October 11, 2018 • 7:30 pm (All times are in PDT)
A Zócalo/Natural History Museum of Los Angeles County Event
Moderated by Rahawa Haile, Writer and Hiker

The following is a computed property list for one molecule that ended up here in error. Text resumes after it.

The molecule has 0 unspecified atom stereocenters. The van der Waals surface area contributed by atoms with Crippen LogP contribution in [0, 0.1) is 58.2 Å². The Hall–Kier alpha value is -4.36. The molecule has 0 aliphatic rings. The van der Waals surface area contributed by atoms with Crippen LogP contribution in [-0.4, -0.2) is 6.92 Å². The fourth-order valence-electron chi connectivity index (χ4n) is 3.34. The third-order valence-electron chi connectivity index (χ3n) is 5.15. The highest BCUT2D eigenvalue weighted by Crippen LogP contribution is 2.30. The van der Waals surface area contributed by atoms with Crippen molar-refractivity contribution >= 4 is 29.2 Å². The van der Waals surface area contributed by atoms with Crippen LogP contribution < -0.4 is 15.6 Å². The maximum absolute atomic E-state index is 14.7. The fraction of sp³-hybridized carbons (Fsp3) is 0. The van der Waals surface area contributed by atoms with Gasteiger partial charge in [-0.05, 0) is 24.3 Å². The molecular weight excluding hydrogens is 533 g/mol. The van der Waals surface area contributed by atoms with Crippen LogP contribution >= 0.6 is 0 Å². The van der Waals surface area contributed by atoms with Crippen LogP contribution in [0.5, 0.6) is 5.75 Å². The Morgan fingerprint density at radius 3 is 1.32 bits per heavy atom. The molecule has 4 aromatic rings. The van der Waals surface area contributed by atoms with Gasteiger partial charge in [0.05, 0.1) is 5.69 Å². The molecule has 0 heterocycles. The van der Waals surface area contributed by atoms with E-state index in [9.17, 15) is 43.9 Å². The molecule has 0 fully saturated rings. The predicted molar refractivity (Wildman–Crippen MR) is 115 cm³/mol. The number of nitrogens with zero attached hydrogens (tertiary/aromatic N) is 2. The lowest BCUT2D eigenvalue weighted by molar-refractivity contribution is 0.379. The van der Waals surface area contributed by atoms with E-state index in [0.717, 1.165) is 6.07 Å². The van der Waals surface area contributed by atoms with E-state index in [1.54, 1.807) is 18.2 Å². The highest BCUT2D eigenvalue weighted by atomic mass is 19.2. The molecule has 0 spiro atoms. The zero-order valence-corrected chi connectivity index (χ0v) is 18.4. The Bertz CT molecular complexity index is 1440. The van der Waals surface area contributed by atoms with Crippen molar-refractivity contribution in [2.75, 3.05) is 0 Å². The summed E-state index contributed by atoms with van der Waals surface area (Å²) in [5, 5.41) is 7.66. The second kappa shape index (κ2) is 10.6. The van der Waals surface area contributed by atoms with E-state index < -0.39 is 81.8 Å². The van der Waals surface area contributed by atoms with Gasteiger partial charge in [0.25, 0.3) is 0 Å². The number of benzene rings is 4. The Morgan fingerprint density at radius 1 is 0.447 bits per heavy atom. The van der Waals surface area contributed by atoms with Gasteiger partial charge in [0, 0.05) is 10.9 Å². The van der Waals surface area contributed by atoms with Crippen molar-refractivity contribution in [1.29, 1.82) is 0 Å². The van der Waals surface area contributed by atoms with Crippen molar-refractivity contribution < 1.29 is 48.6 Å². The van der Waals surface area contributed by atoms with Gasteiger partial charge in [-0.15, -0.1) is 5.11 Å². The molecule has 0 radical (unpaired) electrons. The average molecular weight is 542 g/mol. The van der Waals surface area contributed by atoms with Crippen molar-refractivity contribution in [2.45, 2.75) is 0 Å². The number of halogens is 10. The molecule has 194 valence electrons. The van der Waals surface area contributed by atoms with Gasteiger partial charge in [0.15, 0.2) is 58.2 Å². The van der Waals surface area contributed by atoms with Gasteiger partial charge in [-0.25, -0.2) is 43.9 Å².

In the United States, a large country defined by its greatest natural wonders, engaging with nature is considered essential to good health and civic virtue. But African Americans, while representing 13 percent of the U.S. population, make up just 7 percent of visitors to our national parks; Latinos and Native Americans are similarly underrepresented among park attendees. The leaders and staffs of America’s major nature organizations—from park services to foundations to public agencies—are much whiter than the country as a whole. And studies show that non-whites rarely show up in media images of people in the outdoors. What explains this phenomenon? How much of the problem lies in a lack of access to the wild and to parks, and how much involves historic and present-day barriers? And what changes must be made before the people enjoying America’s natural beauty actually look like America? REI marketing executive Myrian Solis Coronel, Latino Outdoors founder José González, and North Carolina State University environmental sociologist Myron Floyd visit Zócalo to discuss how to diversify access to the natural world.